When a stroke attack occurs, the best way to bounce back is to immediately undergo stroke rehabilitation or stroke rehab. During the course of a stroke rehab, a team of healthcare professionals work with the stroke patient to reclaim skills that were lost during the stroke attack. Rehab helps the stroke victim to be as independent as possible with daily life. It also helps the stroke patient to learn to live with the changes that happened to the stroke patient’s mind and body because of the stroke attack. And, rehab also helps the stroke victim to adjust to living at his own home, living with his family and even adjusting to life in the community.
Rehab should start as early as the stroke was diagnosed. It starts while the stroke victim is still in the hospital. Once the stroke patient leaves the hospital, home therapy or home rehab should immediately start. Almost all rehab programs lasts for at least 3 hours per day and eats up 5 to 6 days in a week. The likelihood of recovering skills and abilities is very high during the first few months after the onset of the stroke. Hence, it is vital that a stroke victim must undergo home rehab as early as possible.
The goal of post-hospital confinement stroke rehab, including home rehab, is to prevent future strokes to happen. In order for a stroke victim to stay in good health, he or she may need to take medicines and to make necessary changes in his or her lifestyle. The changes that a stroke victim may need to undergo must be in synch with his or her rehab team. These changes include changes in the stroke victim’s diet, the type of exercise which the stroke victim must perform and other lifestyle changes which are best for the stroke victim.
The rehab team
Once out of the hospital, the home rehab team takes over. The home rehab team, which is the most important part of the rehabilitation process, includes the stroke victim, his or her loved ones and his or her caregivers. They are the most important part of the rehab process because they are the people who are monitoring the progress of the stroke victim most of the time. The home rehab team will work hand in hand with a group of healthcare professionals to help the stroke victim recover from the effects of the stroke attack. The healthcare professionals that will join forces with the home rehab team include doctors and nurses (who specialize in stroke rehab) and one or several rehabilitation therapists. These rehabilitation therapists can be:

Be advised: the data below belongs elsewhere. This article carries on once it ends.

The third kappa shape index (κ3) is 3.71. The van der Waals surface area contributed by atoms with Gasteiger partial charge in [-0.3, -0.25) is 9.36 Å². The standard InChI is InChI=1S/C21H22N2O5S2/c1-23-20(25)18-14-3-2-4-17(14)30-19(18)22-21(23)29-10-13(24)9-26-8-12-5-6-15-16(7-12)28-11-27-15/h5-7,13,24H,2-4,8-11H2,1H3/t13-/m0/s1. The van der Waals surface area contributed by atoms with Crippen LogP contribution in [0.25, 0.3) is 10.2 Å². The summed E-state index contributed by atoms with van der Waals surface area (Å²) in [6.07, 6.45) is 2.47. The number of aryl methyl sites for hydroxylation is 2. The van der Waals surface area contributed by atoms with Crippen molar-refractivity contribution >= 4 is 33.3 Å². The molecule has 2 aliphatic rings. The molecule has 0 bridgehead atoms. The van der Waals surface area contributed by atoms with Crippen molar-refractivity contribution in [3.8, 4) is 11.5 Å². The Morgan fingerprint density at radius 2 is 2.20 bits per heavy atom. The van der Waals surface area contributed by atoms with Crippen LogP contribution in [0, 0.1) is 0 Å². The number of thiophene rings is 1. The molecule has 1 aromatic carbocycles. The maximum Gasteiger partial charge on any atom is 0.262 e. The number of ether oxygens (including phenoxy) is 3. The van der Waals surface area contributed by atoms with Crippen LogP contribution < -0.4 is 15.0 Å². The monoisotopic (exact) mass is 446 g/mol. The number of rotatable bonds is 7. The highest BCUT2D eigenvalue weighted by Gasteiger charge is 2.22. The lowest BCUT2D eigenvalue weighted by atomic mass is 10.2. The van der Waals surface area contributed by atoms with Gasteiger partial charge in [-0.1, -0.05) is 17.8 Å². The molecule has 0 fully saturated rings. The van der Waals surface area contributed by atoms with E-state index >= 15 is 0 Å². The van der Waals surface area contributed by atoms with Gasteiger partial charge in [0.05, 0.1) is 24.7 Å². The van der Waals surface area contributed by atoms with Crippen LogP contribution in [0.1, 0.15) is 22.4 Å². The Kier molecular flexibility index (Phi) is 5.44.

- A physical therapist to help the stroke victim overcome problems with movement, balance and coordination;
- An occupational therapist who can help the stroke patient with activities of daily living such as eating, dressing up, writing and other tasks;
- A speech-language therapist to regain and relearn language skills and also to aid help overcome problems with swallowing;
- A recreational therapist to help the stroke victim return to activities that the latter enjoyed prior to the stroke attack;
- A psychologist or counselor to help in dealing with emotions;
- Other healthcare professionals, for example a dietitian help in planning a healthy diet and a vocational counselor who can help the stroke victim to get back to his or her job or to help in looking for a best suited job for the stroke patient; and
- A social worker or case manager who facilitates in arranging for other needed help or equipment that a stroke victim may need at home.
Once a stroke victim gets discharged from the hospital, home rehab is an integral part of his or her rehabilitation.
The stroke patient may need assistive devices to help him or her with his activities of daily living (ADLs). Activities of daily living that may require modification include:
- Eating – if a stroke victim is left with a weak hand, using a large-handled silverware may help. This can be much easier to grab than a regular spoon or fork. If a stroke patient is experiencing problems with swallowing, a change in diet may be needed or his or her physician may require the stroke victim to use a feeding tube at home. After a stroke, a stroke patient can not feel food on one or both sides of his or her mouth. Since, a stroke can paralyze the muscles of one or both sides of the body the natural gag reflex of a stroke victim is also impaired. The incidence of choking is very high. To solve this problem, a speech therapist should be recruited in the plan of care.
- Getting dressed – putting on socks or stockings can be very tiresome if the stroke victim has weakness in one arm or hand. A stroke victim may find it easier to use a stocking or sock spreader, a ring or string attached to zipper pulls and buttonhooks when getting dressed. The stroke patient may ask his or her occupational therapist about assistive devices to help in getting dressed.